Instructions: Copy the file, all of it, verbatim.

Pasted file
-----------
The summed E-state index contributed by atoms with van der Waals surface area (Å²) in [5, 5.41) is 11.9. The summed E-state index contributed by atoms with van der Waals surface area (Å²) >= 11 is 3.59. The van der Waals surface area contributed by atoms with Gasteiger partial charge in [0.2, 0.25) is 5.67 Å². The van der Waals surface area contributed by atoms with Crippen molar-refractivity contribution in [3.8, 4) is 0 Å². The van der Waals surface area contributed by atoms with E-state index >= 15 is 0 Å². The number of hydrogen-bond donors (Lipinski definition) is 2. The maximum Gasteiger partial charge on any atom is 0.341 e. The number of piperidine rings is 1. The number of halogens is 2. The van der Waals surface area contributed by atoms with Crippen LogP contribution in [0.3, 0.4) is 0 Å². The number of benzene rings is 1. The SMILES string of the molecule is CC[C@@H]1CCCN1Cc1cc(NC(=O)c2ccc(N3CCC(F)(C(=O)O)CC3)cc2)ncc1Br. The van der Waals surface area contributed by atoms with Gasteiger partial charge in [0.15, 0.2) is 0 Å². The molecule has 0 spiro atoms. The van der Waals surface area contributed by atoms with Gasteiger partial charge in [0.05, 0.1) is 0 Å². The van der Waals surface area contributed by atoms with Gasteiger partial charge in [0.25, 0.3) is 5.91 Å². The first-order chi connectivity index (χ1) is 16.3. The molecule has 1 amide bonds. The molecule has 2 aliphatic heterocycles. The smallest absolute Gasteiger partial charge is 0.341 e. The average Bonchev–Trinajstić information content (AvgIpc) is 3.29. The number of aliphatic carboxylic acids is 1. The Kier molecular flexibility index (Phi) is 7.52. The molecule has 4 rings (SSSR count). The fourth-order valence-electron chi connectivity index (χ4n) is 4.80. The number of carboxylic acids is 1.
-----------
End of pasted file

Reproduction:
The summed E-state index contributed by atoms with van der Waals surface area (Å²) in [5, 5.41) is 11.9. The summed E-state index contributed by atoms with van der Waals surface area (Å²) >= 11 is 3.59. The van der Waals surface area contributed by atoms with Gasteiger partial charge in [0.2, 0.25) is 5.67 Å². The van der Waals surface area contributed by atoms with Crippen molar-refractivity contribution in [3.8, 4) is 0 Å². The van der Waals surface area contributed by atoms with E-state index >= 15 is 0 Å². The number of hydrogen-bond donors (Lipinski definition) is 2. The maximum Gasteiger partial charge on any atom is 0.341 e. The number of piperidine rings is 1. The number of halogens is 2. The van der Waals surface area contributed by atoms with Crippen LogP contribution in [0.3, 0.4) is 0 Å². The number of benzene rings is 1. The SMILES string of the molecule is CC[C@@H]1CCCN1Cc1cc(NC(=O)c2ccc(N3CCC(F)(C(=O)O)CC3)cc2)ncc1Br. The van der Waals surface area contributed by atoms with Gasteiger partial charge in [0.15, 0.2) is 0 Å². The molecule has 0 spiro atoms. The van der Waals surface area contributed by atoms with Gasteiger partial charge in [0.05, 0.1) is 0 Å². The van der Waals surface area contributed by atoms with Gasteiger partial charge in [0.25, 0.3) is 5.91 Å². The first-order chi connectivity index (χ1) is 16.3. The molecule has 1 amide bonds. The molecule has 2 aliphatic heterocycles. The smallest absolute Gasteiger partial charge is 0.341 e. The average Bonchev–Trinajstić information content (AvgIpc) is 3.29. The number of aliphatic carboxylic acids is 1. The Kier molecular flexibility index (Phi) is 7.52. The molecule has 4 rings (SSSR count). The fourth-order valence-electron chi connectivity index (χ4n) is 4.80. The number of carboxylic acids is 1.